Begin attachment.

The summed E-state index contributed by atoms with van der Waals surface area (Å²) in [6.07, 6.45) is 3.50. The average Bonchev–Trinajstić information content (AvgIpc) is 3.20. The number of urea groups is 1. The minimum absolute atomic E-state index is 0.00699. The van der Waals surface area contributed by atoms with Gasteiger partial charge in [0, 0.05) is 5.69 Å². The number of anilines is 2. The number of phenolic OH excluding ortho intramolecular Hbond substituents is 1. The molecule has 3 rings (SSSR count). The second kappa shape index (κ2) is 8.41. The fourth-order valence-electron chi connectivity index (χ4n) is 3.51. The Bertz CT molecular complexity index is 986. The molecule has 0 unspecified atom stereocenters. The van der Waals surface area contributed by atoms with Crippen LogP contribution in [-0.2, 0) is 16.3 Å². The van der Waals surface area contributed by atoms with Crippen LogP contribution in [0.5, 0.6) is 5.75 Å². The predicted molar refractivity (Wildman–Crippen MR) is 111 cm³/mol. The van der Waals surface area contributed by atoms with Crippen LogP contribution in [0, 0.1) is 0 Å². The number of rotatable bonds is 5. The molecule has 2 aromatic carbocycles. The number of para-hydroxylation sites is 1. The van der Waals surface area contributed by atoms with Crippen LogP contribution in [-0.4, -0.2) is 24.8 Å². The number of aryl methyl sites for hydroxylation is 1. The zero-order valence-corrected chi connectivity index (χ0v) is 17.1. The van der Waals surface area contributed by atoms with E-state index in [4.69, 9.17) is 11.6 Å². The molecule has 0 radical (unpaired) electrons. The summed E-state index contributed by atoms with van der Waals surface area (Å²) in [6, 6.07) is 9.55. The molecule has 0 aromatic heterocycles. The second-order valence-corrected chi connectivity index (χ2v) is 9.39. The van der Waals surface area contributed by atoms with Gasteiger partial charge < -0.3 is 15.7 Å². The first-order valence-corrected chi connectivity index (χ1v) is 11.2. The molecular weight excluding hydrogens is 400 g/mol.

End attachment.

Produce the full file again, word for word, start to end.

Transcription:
The summed E-state index contributed by atoms with van der Waals surface area (Å²) in [6.07, 6.45) is 3.50. The average Bonchev–Trinajstić information content (AvgIpc) is 3.20. The number of urea groups is 1. The minimum absolute atomic E-state index is 0.00699. The van der Waals surface area contributed by atoms with Gasteiger partial charge in [0, 0.05) is 5.69 Å². The number of anilines is 2. The number of phenolic OH excluding ortho intramolecular Hbond substituents is 1. The molecule has 3 rings (SSSR count). The second kappa shape index (κ2) is 8.41. The fourth-order valence-electron chi connectivity index (χ4n) is 3.51. The Bertz CT molecular complexity index is 986. The molecule has 0 unspecified atom stereocenters. The van der Waals surface area contributed by atoms with Crippen LogP contribution in [-0.2, 0) is 16.3 Å². The van der Waals surface area contributed by atoms with Crippen LogP contribution in [0.5, 0.6) is 5.75 Å². The predicted molar refractivity (Wildman–Crippen MR) is 111 cm³/mol. The van der Waals surface area contributed by atoms with Crippen LogP contribution in [0, 0.1) is 0 Å². The number of rotatable bonds is 5. The molecule has 2 aromatic carbocycles. The number of para-hydroxylation sites is 1. The van der Waals surface area contributed by atoms with Crippen LogP contribution in [-0.4, -0.2) is 24.8 Å². The number of aryl methyl sites for hydroxylation is 1. The zero-order valence-corrected chi connectivity index (χ0v) is 17.1. The van der Waals surface area contributed by atoms with E-state index in [4.69, 9.17) is 11.6 Å². The molecule has 0 radical (unpaired) electrons. The summed E-state index contributed by atoms with van der Waals surface area (Å²) in [6, 6.07) is 9.55. The molecule has 0 aromatic heterocycles. The second-order valence-corrected chi connectivity index (χ2v) is 9.39. The van der Waals surface area contributed by atoms with Gasteiger partial charge < -0.3 is 15.7 Å². The first-order valence-corrected chi connectivity index (χ1v) is 11.2. The molecular weight excluding hydrogens is 400 g/mol.